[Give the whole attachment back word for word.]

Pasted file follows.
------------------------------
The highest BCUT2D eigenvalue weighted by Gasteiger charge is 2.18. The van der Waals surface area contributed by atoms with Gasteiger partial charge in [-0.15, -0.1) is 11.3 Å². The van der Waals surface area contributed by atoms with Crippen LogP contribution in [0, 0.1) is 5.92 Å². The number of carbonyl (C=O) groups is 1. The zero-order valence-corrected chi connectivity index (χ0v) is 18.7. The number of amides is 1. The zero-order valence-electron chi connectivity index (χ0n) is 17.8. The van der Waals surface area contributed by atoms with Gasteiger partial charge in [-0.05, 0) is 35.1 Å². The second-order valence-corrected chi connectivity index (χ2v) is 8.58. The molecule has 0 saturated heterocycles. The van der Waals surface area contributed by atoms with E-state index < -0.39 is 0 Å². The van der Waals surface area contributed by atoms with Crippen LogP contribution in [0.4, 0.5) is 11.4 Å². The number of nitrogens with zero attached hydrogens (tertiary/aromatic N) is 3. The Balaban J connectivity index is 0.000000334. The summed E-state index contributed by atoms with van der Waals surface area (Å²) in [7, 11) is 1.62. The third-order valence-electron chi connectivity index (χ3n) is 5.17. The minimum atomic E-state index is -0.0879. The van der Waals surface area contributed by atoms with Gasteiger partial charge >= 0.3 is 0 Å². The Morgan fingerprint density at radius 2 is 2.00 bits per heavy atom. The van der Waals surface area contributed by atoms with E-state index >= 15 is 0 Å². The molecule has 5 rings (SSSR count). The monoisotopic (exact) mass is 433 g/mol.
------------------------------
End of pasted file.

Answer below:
The highest BCUT2D eigenvalue weighted by Gasteiger charge is 2.18. The van der Waals surface area contributed by atoms with Gasteiger partial charge in [-0.15, -0.1) is 11.3 Å². The van der Waals surface area contributed by atoms with Crippen LogP contribution in [0, 0.1) is 5.92 Å². The number of carbonyl (C=O) groups is 1. The zero-order valence-corrected chi connectivity index (χ0v) is 18.7. The number of amides is 1. The zero-order valence-electron chi connectivity index (χ0n) is 17.8. The van der Waals surface area contributed by atoms with Gasteiger partial charge in [-0.05, 0) is 35.1 Å². The second-order valence-corrected chi connectivity index (χ2v) is 8.58. The molecule has 0 saturated heterocycles. The van der Waals surface area contributed by atoms with E-state index < -0.39 is 0 Å². The van der Waals surface area contributed by atoms with Crippen LogP contribution in [0.4, 0.5) is 11.4 Å². The number of nitrogens with zero attached hydrogens (tertiary/aromatic N) is 3. The Balaban J connectivity index is 0.000000334. The summed E-state index contributed by atoms with van der Waals surface area (Å²) in [7, 11) is 1.62. The third-order valence-electron chi connectivity index (χ3n) is 5.17. The minimum atomic E-state index is -0.0879. The van der Waals surface area contributed by atoms with Gasteiger partial charge >= 0.3 is 0 Å². The Morgan fingerprint density at radius 2 is 2.00 bits per heavy atom. The van der Waals surface area contributed by atoms with E-state index >= 15 is 0 Å². The molecule has 5 rings (SSSR count). The monoisotopic (exact) mass is 433 g/mol.